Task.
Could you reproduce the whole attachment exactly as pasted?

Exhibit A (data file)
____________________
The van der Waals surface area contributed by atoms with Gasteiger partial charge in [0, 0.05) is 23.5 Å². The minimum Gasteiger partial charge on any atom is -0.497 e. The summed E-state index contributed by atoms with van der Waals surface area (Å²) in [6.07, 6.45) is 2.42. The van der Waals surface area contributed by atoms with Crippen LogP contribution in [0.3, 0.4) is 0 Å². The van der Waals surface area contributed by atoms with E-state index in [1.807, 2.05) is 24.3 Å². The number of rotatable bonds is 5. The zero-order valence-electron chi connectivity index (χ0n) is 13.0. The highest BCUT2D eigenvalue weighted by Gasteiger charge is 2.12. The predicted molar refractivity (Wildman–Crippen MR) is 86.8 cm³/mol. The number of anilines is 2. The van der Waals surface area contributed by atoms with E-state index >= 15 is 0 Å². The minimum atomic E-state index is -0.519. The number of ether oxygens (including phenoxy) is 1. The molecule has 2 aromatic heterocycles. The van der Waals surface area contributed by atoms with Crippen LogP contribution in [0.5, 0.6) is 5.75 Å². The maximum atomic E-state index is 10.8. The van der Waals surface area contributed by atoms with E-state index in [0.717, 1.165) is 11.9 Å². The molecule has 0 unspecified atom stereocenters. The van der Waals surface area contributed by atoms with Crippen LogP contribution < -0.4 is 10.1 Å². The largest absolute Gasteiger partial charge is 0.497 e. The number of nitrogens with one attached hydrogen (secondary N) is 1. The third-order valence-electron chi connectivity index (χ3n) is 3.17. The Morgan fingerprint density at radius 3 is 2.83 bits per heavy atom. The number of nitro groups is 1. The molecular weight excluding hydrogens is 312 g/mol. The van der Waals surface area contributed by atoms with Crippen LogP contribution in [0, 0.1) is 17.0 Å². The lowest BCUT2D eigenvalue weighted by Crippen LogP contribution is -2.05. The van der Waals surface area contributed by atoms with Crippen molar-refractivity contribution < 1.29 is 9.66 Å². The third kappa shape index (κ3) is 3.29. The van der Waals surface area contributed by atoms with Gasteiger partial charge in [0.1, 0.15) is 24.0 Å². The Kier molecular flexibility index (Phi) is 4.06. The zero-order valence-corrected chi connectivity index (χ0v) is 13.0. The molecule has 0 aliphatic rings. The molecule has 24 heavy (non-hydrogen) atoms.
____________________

The van der Waals surface area contributed by atoms with Gasteiger partial charge in [0, 0.05) is 23.5 Å². The minimum Gasteiger partial charge on any atom is -0.497 e. The summed E-state index contributed by atoms with van der Waals surface area (Å²) in [6.07, 6.45) is 2.42. The van der Waals surface area contributed by atoms with Crippen LogP contribution in [0.3, 0.4) is 0 Å². The van der Waals surface area contributed by atoms with E-state index in [1.807, 2.05) is 24.3 Å². The number of rotatable bonds is 5. The zero-order valence-electron chi connectivity index (χ0n) is 13.0. The highest BCUT2D eigenvalue weighted by Gasteiger charge is 2.12. The predicted molar refractivity (Wildman–Crippen MR) is 86.8 cm³/mol. The number of anilines is 2. The van der Waals surface area contributed by atoms with E-state index >= 15 is 0 Å². The minimum atomic E-state index is -0.519. The number of ether oxygens (including phenoxy) is 1. The molecule has 2 aromatic heterocycles. The van der Waals surface area contributed by atoms with Crippen LogP contribution in [0.5, 0.6) is 5.75 Å². The maximum atomic E-state index is 10.8. The van der Waals surface area contributed by atoms with E-state index in [0.717, 1.165) is 11.9 Å². The molecule has 0 unspecified atom stereocenters. The van der Waals surface area contributed by atoms with Crippen LogP contribution < -0.4 is 10.1 Å². The largest absolute Gasteiger partial charge is 0.497 e. The number of nitrogens with one attached hydrogen (secondary N) is 1. The third-order valence-electron chi connectivity index (χ3n) is 3.17. The Morgan fingerprint density at radius 3 is 2.83 bits per heavy atom. The number of nitro groups is 1. The molecular weight excluding hydrogens is 312 g/mol. The van der Waals surface area contributed by atoms with Crippen LogP contribution in [0, 0.1) is 17.0 Å². The lowest BCUT2D eigenvalue weighted by Crippen LogP contribution is -2.05. The van der Waals surface area contributed by atoms with Crippen molar-refractivity contribution < 1.29 is 9.66 Å². The third kappa shape index (κ3) is 3.29. The van der Waals surface area contributed by atoms with Gasteiger partial charge in [0.1, 0.15) is 24.0 Å². The Kier molecular flexibility index (Phi) is 4.06. The zero-order valence-corrected chi connectivity index (χ0v) is 13.0. The molecule has 0 aliphatic rings. The molecule has 24 heavy (non-hydrogen) atoms.